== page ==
Hampton had just made the transition from the division II ranks, under Samuels, but with its resources and commitment it was clear that it would not take long for the school to compete for a MEAC title and an NCAA appearance. It was the type of environment that Merfeld viewed as being perfect to prepare him for a future head coaching position. Little did he know that opportunity would knock sooner than later.

Following Merfeld’s first season at Hampton, Samuels opted to take an assistant coaching position with Jerry Green at the University of Tennessee. Most thought that Hampton, a historically black college in a historically black conference, would simply follow suit and name an African-American to succeed Samuels.

But Hampton athletics director Dennis Thomas wasn’t looking for the right color, he was looking for the right coach. And almost immediately, Merfeld was elevated.

“Let me explain something,” Thomas said in an interview with USA Today. “We had a model that we followed. We were looking for a coach who had great leadership skills and integrity, a coach who could motivate kids, a coach who could discipline kids, graduate young men and represent the university in a first-class manner. If the person comes in white, black, yellow or green, so be it.”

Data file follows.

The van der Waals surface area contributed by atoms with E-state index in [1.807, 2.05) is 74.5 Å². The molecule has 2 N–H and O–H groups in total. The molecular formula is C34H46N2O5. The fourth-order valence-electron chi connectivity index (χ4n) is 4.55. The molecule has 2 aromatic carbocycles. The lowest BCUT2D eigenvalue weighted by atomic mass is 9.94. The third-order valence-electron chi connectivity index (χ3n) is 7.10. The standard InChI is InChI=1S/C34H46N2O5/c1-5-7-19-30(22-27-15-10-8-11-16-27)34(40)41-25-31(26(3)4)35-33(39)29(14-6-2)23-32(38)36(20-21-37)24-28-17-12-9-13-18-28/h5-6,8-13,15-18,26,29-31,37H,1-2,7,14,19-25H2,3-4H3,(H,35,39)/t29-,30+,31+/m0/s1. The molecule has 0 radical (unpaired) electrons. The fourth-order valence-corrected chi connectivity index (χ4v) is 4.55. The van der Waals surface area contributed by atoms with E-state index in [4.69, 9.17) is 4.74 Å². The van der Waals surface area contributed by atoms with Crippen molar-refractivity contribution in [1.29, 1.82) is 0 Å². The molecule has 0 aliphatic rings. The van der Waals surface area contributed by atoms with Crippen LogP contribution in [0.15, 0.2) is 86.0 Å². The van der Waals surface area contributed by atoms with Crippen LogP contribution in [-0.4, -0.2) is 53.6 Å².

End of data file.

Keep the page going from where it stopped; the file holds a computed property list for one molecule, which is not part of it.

And less than four years after to be named head man, Merfeld was leading the Hampton Pirates into the second round of the NCAA tournament against Georgetown. A year later Hampton was back again to face the University of Connecticut and while there was no 14-2 run or an encore performance by Merfeld on the dance floor, Hampton was the first school to win as a No. 15 seed and return to the big dance the following season.

In just seven seasons at the division I level, Hampton had earned two trips to the NCAAs, both under the guidance of Merfeld.

Now Merfeld hopes to do the same at Evansville, which has been a division I program for twenty-six years, with four NCAA appearances to its credit. But it’s a program that hasn’t had much to cheer about in the last few years.

“I do think we are turning the corner,” says Merfeld. “This program has history and tradition, but we knew it would be a challenge to reestablish that tradition in league [Missouri Valley Conference] with so many great teams and so many great coaches. Our sophomore class is very good and we are making steady improvement.”

Improvement cannot always been measured in wins and losses. While it hasn’t yet translated into a surge up the Valley standings, there are some notable highlights in two short years.

• 5 Victories Over Post-Season Teams (3 NCAA, 2 NIT)

• Highest MVC Finish Since 1999 (5th place, 2003)

• Increased Attendance By 800 Per Game

• UE’s First MVC Tournament Win Since 1999

• Academic All-America Clint Cuffle (2003, 2004)

• Three All-MVC Players

• Four MVC Scholar-Athletes

• One MVC All-Freshman Team Member

Evansville figures to be a bigger factor this season with a rotation that includes five sophomores, three seniors and three newcomers. The Purple Aces have more speed and quickness, attributes that Merfeld so eloquently displayed for ten seconds in 2001.